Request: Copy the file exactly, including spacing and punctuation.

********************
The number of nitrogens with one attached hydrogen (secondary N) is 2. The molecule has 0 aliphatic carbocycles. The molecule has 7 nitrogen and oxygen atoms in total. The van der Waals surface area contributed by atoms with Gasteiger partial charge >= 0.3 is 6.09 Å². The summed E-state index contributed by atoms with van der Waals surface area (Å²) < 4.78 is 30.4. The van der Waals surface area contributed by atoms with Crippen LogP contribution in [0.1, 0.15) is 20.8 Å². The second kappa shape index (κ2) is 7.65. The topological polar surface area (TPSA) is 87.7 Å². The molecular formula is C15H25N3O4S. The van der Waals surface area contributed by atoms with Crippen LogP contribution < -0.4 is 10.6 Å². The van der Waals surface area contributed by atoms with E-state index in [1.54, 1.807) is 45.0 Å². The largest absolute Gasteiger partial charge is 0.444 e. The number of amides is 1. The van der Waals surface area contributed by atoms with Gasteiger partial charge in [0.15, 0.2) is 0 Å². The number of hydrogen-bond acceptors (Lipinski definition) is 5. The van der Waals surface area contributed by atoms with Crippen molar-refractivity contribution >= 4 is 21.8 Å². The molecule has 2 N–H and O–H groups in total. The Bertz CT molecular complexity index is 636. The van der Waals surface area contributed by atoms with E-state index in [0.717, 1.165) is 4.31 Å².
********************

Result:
The number of nitrogens with one attached hydrogen (secondary N) is 2. The molecule has 0 aliphatic carbocycles. The molecule has 7 nitrogen and oxygen atoms in total. The van der Waals surface area contributed by atoms with Gasteiger partial charge >= 0.3 is 6.09 Å². The summed E-state index contributed by atoms with van der Waals surface area (Å²) < 4.78 is 30.4. The van der Waals surface area contributed by atoms with Crippen LogP contribution in [0.1, 0.15) is 20.8 Å². The second kappa shape index (κ2) is 7.65. The topological polar surface area (TPSA) is 87.7 Å². The molecular formula is C15H25N3O4S. The van der Waals surface area contributed by atoms with Crippen LogP contribution < -0.4 is 10.6 Å². The van der Waals surface area contributed by atoms with E-state index in [1.54, 1.807) is 45.0 Å². The largest absolute Gasteiger partial charge is 0.444 e. The number of amides is 1. The van der Waals surface area contributed by atoms with Gasteiger partial charge in [0.15, 0.2) is 0 Å². The number of hydrogen-bond acceptors (Lipinski definition) is 5. The van der Waals surface area contributed by atoms with Crippen molar-refractivity contribution >= 4 is 21.8 Å². The molecule has 2 N–H and O–H groups in total. The Bertz CT molecular complexity index is 636. The van der Waals surface area contributed by atoms with E-state index in [0.717, 1.165) is 4.31 Å².